Hyatt v. Kappos, No. 2007-1066, US Court of Appeals for the Federal Circuit, 2010 US App. LEXIS 23117, 8 November 2010
A patent applicant may introduce new evidence to a US District Court on appeal of an adverse decision by the US Board of Patent Appeals and Interferences.
Under US practice, a patent applicant who unsuccessfully appeals to the US Board of Patent Appeals and Interferences has two courses of redress (i) he may appeal directly to the US Court of Appeals for the Federal Circuit; (ii) he may bring a civil action in a district court. The full court for the Federal Circuit, sitting en banc in Hyatt v Kappos, considered what was the standard for introducing new evidence at the district court when the second course of action was taken. This decision can have a dramatic impact on the amount of evidence an applicant is required to present at first instance before the US Patent and Trademark Office. While the Federal Circuit recognized that if an appeal is directly lodged with the Federal Circuit the statute limits the type of evidence that can be presented to that which was before the Board, no such limitation is placed on a district court proceeding.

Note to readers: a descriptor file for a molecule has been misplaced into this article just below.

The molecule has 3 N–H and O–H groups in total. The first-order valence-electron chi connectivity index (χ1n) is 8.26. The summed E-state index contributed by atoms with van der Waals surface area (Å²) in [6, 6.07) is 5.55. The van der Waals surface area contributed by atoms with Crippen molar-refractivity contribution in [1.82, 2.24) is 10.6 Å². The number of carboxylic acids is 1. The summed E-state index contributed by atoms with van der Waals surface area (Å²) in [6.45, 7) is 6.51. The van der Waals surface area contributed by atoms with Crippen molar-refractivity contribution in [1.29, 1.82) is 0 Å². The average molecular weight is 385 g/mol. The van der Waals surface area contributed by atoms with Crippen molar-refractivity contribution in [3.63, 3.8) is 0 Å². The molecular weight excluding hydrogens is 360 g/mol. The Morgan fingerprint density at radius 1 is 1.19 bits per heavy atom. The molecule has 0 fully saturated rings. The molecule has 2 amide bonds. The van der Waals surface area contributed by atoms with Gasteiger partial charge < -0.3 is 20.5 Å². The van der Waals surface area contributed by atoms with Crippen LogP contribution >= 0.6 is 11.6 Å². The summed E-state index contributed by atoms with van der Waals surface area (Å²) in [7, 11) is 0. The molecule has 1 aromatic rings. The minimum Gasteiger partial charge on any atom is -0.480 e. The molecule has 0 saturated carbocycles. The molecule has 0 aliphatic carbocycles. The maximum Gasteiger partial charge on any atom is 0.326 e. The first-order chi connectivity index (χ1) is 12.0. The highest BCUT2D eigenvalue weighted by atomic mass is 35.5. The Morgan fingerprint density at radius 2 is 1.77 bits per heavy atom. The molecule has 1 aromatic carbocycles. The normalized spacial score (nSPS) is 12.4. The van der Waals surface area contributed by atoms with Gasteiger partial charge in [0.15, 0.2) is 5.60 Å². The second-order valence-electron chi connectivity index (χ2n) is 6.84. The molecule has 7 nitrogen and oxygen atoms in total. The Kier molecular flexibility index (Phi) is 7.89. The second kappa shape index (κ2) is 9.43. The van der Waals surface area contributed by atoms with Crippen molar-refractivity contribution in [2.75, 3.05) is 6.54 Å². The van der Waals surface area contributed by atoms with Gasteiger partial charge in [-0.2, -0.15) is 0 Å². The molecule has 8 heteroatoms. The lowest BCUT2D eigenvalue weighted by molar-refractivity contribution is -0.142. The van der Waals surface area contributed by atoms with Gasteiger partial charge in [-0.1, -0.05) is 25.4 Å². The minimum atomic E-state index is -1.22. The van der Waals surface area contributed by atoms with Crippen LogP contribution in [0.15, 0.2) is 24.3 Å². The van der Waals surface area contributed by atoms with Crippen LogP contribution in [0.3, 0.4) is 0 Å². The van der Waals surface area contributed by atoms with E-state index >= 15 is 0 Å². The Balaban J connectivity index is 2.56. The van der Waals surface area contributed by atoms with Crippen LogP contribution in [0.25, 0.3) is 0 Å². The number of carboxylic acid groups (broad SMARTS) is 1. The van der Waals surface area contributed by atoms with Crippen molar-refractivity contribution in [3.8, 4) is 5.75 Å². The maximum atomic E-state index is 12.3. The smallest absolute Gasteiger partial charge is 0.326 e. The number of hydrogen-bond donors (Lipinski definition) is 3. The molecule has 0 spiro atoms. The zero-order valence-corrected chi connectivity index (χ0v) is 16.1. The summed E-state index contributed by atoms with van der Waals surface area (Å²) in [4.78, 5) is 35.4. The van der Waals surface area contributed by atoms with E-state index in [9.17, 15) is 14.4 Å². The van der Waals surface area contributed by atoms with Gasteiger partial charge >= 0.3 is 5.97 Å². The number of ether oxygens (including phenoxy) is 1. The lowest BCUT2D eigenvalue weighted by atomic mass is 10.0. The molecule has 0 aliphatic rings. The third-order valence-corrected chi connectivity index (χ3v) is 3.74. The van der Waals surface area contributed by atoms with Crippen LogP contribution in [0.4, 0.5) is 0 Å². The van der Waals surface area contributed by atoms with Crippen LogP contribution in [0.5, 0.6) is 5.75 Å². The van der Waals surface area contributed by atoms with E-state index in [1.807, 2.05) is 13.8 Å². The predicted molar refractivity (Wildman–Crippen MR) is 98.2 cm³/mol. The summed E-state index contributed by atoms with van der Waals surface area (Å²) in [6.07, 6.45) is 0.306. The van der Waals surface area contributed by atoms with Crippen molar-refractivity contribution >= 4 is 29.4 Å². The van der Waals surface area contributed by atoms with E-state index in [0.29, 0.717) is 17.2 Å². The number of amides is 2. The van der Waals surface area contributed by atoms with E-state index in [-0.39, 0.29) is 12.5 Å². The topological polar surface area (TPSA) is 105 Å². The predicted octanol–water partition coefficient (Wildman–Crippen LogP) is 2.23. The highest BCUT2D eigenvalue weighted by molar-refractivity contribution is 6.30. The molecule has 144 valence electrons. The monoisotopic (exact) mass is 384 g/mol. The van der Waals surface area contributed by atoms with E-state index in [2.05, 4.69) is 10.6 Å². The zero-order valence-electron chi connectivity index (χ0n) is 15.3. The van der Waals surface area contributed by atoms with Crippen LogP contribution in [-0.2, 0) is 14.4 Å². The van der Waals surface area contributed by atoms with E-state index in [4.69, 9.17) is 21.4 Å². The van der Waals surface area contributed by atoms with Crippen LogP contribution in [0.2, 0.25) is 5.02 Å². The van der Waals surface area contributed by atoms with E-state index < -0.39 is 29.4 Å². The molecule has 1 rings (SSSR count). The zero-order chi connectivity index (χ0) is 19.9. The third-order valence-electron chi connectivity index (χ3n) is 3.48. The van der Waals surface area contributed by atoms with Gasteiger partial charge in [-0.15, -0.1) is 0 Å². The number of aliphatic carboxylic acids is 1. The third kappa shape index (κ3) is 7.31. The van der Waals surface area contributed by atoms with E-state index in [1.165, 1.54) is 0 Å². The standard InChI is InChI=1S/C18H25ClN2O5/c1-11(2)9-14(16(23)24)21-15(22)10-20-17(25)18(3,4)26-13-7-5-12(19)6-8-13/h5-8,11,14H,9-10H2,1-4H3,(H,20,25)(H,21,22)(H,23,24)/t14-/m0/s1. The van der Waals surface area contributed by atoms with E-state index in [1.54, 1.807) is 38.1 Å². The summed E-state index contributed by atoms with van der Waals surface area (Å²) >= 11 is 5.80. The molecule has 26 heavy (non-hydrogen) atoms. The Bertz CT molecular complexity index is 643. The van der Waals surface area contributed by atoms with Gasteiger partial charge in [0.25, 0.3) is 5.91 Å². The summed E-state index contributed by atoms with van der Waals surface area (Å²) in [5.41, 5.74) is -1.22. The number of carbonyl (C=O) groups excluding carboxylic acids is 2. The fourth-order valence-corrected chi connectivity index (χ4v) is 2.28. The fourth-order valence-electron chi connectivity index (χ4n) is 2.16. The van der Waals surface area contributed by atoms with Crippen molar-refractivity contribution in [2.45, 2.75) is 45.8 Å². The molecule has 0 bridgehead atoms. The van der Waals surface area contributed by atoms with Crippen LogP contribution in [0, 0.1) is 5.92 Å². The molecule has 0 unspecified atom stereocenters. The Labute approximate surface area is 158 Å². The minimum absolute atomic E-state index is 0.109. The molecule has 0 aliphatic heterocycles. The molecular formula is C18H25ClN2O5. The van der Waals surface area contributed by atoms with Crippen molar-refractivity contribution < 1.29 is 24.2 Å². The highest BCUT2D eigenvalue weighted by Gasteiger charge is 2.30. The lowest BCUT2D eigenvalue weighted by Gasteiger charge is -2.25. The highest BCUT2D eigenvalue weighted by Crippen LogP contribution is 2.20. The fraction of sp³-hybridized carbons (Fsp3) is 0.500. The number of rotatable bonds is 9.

In 1995 Gilbert Hyatt filed a patent application relating to ‘a computerized display system for processing image information’. Hyatt v. Kappos, No. 2007-1006, 2010 US App. LEXIS 23117, at *6 (Fed. Cir. 8 Nov. 2010). The examiner issued a non-final office action rejecting all of the claims on such grounds as abandonment, obviousness, and double patenting. Mr Hyatt responded by addressing the abandonment and obvious rejections and amending, cancelling, and adding various claims. The examiner then issued a final office action rejecting all claims on the basis that the subject matter lacked support in the specification, failed to comply with the written description and enablement requirements, was obvious and constituted double patenting.